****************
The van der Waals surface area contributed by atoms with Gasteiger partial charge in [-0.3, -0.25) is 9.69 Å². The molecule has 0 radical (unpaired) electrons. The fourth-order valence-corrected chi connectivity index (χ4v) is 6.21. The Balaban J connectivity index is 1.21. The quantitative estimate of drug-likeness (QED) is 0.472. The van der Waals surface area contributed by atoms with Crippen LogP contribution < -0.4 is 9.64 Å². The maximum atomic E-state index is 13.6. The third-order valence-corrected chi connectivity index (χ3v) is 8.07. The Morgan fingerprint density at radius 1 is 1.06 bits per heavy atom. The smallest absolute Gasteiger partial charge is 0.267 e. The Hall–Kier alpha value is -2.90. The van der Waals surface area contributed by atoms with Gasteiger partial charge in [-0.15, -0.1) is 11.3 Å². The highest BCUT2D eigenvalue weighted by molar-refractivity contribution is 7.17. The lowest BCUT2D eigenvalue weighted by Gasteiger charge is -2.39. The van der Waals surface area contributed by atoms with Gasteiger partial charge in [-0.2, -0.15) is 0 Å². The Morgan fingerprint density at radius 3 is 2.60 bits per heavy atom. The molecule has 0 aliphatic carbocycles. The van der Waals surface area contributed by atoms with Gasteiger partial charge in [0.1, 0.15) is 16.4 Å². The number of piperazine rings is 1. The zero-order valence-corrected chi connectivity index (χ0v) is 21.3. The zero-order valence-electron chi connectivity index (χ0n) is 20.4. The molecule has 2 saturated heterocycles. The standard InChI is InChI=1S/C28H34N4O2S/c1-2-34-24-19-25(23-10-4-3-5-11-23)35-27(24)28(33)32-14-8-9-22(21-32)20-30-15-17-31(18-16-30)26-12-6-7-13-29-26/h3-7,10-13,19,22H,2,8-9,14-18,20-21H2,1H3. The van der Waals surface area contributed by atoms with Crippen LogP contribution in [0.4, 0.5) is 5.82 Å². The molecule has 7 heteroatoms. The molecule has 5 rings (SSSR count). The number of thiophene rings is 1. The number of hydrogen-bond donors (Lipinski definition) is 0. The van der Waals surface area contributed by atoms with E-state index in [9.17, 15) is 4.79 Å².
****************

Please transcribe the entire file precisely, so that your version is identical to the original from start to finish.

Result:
The van der Waals surface area contributed by atoms with Gasteiger partial charge in [-0.3, -0.25) is 9.69 Å². The molecule has 0 radical (unpaired) electrons. The fourth-order valence-corrected chi connectivity index (χ4v) is 6.21. The Balaban J connectivity index is 1.21. The quantitative estimate of drug-likeness (QED) is 0.472. The van der Waals surface area contributed by atoms with Crippen LogP contribution < -0.4 is 9.64 Å². The maximum atomic E-state index is 13.6. The third-order valence-corrected chi connectivity index (χ3v) is 8.07. The Morgan fingerprint density at radius 1 is 1.06 bits per heavy atom. The smallest absolute Gasteiger partial charge is 0.267 e. The Hall–Kier alpha value is -2.90. The van der Waals surface area contributed by atoms with Gasteiger partial charge in [-0.15, -0.1) is 11.3 Å². The highest BCUT2D eigenvalue weighted by molar-refractivity contribution is 7.17. The lowest BCUT2D eigenvalue weighted by Gasteiger charge is -2.39. The van der Waals surface area contributed by atoms with Gasteiger partial charge in [-0.2, -0.15) is 0 Å². The Morgan fingerprint density at radius 3 is 2.60 bits per heavy atom. The molecule has 0 aliphatic carbocycles. The van der Waals surface area contributed by atoms with Gasteiger partial charge in [0.1, 0.15) is 16.4 Å². The number of piperazine rings is 1. The zero-order valence-corrected chi connectivity index (χ0v) is 21.3. The zero-order valence-electron chi connectivity index (χ0n) is 20.4. The molecule has 2 saturated heterocycles. The standard InChI is InChI=1S/C28H34N4O2S/c1-2-34-24-19-25(23-10-4-3-5-11-23)35-27(24)28(33)32-14-8-9-22(21-32)20-30-15-17-31(18-16-30)26-12-6-7-13-29-26/h3-7,10-13,19,22H,2,8-9,14-18,20-21H2,1H3. The van der Waals surface area contributed by atoms with Crippen LogP contribution in [0.4, 0.5) is 5.82 Å². The molecule has 7 heteroatoms. The molecule has 5 rings (SSSR count). The number of thiophene rings is 1. The number of hydrogen-bond donors (Lipinski definition) is 0. The van der Waals surface area contributed by atoms with E-state index in [9.17, 15) is 4.79 Å².